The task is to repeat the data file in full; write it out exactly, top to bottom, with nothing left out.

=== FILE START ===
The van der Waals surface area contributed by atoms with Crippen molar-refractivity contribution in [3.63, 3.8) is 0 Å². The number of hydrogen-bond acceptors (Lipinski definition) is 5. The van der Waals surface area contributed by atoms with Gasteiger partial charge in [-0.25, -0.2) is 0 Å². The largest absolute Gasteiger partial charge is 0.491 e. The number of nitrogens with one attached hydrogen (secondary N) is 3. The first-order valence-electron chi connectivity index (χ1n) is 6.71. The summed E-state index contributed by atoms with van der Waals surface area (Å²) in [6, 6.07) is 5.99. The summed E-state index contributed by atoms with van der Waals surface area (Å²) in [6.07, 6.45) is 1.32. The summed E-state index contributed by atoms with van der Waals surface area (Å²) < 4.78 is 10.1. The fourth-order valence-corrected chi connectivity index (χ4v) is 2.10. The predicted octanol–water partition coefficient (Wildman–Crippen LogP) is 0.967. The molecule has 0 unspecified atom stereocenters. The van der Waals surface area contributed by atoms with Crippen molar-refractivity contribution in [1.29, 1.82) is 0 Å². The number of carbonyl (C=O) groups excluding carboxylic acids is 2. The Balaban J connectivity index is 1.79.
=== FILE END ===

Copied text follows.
The van der Waals surface area contributed by atoms with Crippen molar-refractivity contribution in [3.63, 3.8) is 0 Å². The number of hydrogen-bond acceptors (Lipinski definition) is 5. The van der Waals surface area contributed by atoms with Gasteiger partial charge in [-0.25, -0.2) is 0 Å². The largest absolute Gasteiger partial charge is 0.491 e. The number of nitrogens with one attached hydrogen (secondary N) is 3. The first-order valence-electron chi connectivity index (χ1n) is 6.71. The summed E-state index contributed by atoms with van der Waals surface area (Å²) in [6, 6.07) is 5.99. The summed E-state index contributed by atoms with van der Waals surface area (Å²) in [6.07, 6.45) is 1.32. The summed E-state index contributed by atoms with van der Waals surface area (Å²) < 4.78 is 10.1. The fourth-order valence-corrected chi connectivity index (χ4v) is 2.10. The predicted octanol–water partition coefficient (Wildman–Crippen LogP) is 0.967. The molecule has 0 unspecified atom stereocenters. The van der Waals surface area contributed by atoms with Crippen molar-refractivity contribution in [1.29, 1.82) is 0 Å². The number of carbonyl (C=O) groups excluding carboxylic acids is 2. The Balaban J connectivity index is 1.79.